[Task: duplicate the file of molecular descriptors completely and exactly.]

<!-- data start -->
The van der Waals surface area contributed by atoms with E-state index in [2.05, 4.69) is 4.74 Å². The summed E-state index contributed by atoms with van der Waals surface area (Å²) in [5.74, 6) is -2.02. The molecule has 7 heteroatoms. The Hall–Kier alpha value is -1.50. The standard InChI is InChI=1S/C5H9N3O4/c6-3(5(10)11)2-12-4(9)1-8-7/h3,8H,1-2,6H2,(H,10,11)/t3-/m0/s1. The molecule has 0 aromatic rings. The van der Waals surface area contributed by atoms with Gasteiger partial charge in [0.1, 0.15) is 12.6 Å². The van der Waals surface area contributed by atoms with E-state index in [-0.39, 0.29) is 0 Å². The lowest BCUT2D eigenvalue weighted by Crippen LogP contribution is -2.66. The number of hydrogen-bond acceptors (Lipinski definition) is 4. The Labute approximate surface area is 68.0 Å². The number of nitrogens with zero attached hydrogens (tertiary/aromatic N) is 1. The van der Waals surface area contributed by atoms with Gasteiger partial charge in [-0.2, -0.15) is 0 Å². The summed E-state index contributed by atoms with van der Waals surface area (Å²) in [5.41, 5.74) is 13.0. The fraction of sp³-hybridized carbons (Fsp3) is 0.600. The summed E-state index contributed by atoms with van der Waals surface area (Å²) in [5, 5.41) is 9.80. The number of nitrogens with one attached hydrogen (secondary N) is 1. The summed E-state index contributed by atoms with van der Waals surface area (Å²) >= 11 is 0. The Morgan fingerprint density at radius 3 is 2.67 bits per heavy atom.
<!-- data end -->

The van der Waals surface area contributed by atoms with E-state index in [2.05, 4.69) is 4.74 Å². The summed E-state index contributed by atoms with van der Waals surface area (Å²) in [5.74, 6) is -2.02. The molecule has 7 heteroatoms. The Hall–Kier alpha value is -1.50. The standard InChI is InChI=1S/C5H9N3O4/c6-3(5(10)11)2-12-4(9)1-8-7/h3,8H,1-2,6H2,(H,10,11)/t3-/m0/s1. The molecule has 0 aromatic rings. The van der Waals surface area contributed by atoms with Gasteiger partial charge in [0.1, 0.15) is 12.6 Å². The van der Waals surface area contributed by atoms with E-state index in [-0.39, 0.29) is 0 Å². The lowest BCUT2D eigenvalue weighted by Crippen LogP contribution is -2.66. The number of hydrogen-bond acceptors (Lipinski definition) is 4. The Labute approximate surface area is 68.0 Å². The number of nitrogens with zero attached hydrogens (tertiary/aromatic N) is 1. The van der Waals surface area contributed by atoms with Gasteiger partial charge in [-0.2, -0.15) is 0 Å². The summed E-state index contributed by atoms with van der Waals surface area (Å²) in [5.41, 5.74) is 13.0. The fraction of sp³-hybridized carbons (Fsp3) is 0.600. The summed E-state index contributed by atoms with van der Waals surface area (Å²) in [5, 5.41) is 9.80. The number of nitrogens with one attached hydrogen (secondary N) is 1. The summed E-state index contributed by atoms with van der Waals surface area (Å²) >= 11 is 0. The Morgan fingerprint density at radius 3 is 2.67 bits per heavy atom.